Therefore, the initial 454-assembly was improved for homology identification and for the identification of contigs representing the same gene, based on the added sequence information. The alignments of the 3,756 Trinity contigs with 454-contigs were checked individually and used as a basis to combine 454-contigs unambiguously derived from the same cDNA as 454-/Trinity supercontigs (Table S1A and S1B). For the 454-contigs with R>10, blastN searches were performed against the Trinity assembly, the meta-assembly and the 454-assembly to (a) get sequence extension for identification of gene functions and (b) improve the 454-assembly by finding more supercontigs. Poisson statistics was applied to this superassembly based on the occurrences of the original 454-contigs in the root and nodule SAGE-type libraries. This way, 406 genes were identified that were expressed differentially in nodules vs. roots of D. glomerata. 86.7% (352) of these genes showed homology to database sequences, which after subtraction of homologies with conserved proteins of unknown function resulted in an identification rate of 72.7% (Table S1A and S1B). 4.6% of the 454-contigs were not represented in either the Trinity assembly or the meta-assembly. All three assemblies are available for Blast searches at

Several D. glomerata genes the cDNAs of which had been characterized previously were found in the combined assemblies. The only result on transcription levels that contradicted previously published information was on DgGHRP1 (Dgc1 in Table S1B; glycine- and histidine-rich protein [30]). This gene had been published as showing nodule-enhanced expression based on RNA gel blot hybridization analysis and here appeared as root-enhanced. However, in situ hybridization had shown that DgGHRP1 is expressed mainly in the periderm of roots and nodules, and the roots used for RNA isolation in this study were older than the roots used in the previous study (ca. 4 cm root length vs. 1 cm root length, starting at the tip). Hence, the difference in relative expression levels can be explained by the fact that the young root parts used in the previous study hardly contained any periderm, while the longer roots used in this study contained periderm and thus much more DgGHRP1 mRNA.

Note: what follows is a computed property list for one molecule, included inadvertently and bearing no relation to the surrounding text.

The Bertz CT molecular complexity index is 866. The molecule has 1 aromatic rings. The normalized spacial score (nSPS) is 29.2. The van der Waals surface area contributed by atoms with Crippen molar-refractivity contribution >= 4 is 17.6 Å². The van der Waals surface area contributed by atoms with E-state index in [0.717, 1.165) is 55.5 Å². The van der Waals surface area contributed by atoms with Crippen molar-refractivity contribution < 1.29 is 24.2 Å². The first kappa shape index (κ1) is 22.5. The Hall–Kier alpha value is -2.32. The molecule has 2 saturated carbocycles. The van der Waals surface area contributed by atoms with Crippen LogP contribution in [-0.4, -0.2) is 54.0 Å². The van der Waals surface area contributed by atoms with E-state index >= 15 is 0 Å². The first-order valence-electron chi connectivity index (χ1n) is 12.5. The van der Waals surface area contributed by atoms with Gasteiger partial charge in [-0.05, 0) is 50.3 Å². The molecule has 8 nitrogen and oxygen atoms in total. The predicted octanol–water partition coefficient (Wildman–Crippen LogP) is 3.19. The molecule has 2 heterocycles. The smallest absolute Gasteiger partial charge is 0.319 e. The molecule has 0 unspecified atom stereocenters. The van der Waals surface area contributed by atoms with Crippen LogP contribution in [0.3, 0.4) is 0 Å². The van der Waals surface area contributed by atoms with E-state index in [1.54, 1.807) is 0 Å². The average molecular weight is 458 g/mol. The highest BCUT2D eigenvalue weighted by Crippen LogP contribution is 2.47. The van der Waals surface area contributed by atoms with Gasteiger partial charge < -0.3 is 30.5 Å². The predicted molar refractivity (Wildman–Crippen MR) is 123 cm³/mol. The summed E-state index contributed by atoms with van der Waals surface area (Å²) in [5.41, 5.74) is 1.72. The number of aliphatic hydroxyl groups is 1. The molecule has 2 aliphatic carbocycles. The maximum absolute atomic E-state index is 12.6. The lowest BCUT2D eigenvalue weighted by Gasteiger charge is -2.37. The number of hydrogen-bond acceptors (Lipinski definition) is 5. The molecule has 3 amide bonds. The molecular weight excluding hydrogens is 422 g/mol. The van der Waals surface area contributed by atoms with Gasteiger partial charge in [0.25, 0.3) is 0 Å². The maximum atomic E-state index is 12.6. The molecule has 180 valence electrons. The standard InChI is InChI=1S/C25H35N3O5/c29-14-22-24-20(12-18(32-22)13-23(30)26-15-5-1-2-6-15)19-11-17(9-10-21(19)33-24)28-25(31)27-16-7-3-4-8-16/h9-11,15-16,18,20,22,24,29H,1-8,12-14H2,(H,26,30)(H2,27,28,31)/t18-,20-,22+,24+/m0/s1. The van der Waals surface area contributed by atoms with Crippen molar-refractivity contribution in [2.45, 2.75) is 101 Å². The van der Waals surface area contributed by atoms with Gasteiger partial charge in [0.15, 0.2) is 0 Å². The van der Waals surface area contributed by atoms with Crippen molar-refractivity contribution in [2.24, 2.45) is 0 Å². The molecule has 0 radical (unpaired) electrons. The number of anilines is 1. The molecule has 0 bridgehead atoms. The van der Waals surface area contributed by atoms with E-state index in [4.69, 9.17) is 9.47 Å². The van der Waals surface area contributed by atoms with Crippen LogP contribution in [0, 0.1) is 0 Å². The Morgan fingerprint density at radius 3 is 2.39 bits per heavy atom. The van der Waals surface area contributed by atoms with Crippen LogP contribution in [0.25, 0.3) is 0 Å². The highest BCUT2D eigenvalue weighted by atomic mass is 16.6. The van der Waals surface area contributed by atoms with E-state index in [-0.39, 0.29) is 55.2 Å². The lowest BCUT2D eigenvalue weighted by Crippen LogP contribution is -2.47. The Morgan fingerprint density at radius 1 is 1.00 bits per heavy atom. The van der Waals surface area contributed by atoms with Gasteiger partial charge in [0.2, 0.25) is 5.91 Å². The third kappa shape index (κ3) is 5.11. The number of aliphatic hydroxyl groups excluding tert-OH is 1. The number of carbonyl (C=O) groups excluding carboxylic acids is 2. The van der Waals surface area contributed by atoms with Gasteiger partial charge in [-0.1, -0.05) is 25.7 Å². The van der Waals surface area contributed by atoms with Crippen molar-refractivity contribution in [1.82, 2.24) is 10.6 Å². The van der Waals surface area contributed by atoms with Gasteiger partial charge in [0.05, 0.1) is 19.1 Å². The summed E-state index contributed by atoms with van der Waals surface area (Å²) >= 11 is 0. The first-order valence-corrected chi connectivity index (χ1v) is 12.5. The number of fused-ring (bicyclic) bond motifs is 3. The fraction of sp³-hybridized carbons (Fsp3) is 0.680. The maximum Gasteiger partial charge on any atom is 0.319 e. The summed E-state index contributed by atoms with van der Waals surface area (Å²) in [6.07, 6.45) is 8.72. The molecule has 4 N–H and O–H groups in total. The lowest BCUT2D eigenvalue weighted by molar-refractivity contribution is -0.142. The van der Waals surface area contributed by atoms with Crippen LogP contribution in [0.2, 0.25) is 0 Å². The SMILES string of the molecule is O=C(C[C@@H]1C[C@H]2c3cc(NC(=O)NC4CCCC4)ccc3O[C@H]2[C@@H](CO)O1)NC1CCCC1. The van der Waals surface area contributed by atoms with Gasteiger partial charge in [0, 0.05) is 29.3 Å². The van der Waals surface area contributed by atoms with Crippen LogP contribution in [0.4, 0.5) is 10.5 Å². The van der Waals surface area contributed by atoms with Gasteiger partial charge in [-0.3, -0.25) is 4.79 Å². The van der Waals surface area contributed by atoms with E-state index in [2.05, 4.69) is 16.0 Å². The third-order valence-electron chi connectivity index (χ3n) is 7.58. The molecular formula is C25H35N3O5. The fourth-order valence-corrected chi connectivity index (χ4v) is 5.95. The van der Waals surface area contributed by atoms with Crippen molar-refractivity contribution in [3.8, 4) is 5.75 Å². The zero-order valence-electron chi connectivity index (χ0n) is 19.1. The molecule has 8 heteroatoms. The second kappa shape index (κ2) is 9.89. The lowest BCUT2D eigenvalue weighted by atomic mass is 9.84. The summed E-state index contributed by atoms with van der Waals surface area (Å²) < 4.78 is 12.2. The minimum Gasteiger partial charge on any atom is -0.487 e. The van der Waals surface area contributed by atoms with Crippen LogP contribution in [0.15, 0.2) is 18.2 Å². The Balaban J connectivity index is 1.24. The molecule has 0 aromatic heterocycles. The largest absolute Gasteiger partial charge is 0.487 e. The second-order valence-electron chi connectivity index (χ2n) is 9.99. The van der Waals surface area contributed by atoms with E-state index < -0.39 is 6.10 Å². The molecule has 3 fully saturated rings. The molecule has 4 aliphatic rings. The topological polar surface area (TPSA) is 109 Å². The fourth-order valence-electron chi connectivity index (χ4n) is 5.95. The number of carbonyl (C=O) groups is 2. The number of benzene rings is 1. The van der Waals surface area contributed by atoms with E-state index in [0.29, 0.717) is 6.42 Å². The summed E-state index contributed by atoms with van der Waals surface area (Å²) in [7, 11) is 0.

Confirmation of transcriptomics data by quantitative real-time PCR (qPCR) analysis

In order to analyse the reliability of the SAGE-type library sequencing method for determining relative levels of transcription, qPCR was performed for 23 genes for which homology with database sequences had been found. These analyses were performed on newly isolated RNAs from plants grown under the same conditions as those used for the isolation of RNA for the SAGE-type libraries, except in soil instead of sand. The results are depicted in Table 1. Altogether, with regard to tendency, applying t-test (p<0.05) to the qPCR results and setting a cut-off ratio of fold change as 2, confirmation of the SAGE-type library sequencing results was found for 73.9% of the genes examined, i.e., for 17 out of 23 genes. With regard to sensitivity/sequencing depth, organ-specificity (when set as fold change ≥100) could only be confirmed in six out of 14 cases. When taking the R values of the SAGE-type library results into consideration, it is clear that tendencies were always confirmed for R values >300, i.e., the results of SAGE-type library sequencing were basically reliable though with a higher cut-off value than would be expected based on modified Poisson statistics. The lack of confirmation of tendency for DgMnSOD1 (Dgc73; Table S1A), a superoxide dismutase gene, might be explained by physiological differences of the root samples used for SAGE-type library construction vs. those used for qPCR. It can be expected that the expression of a superoxide dismutase is controlled by various abiotic stresses [31].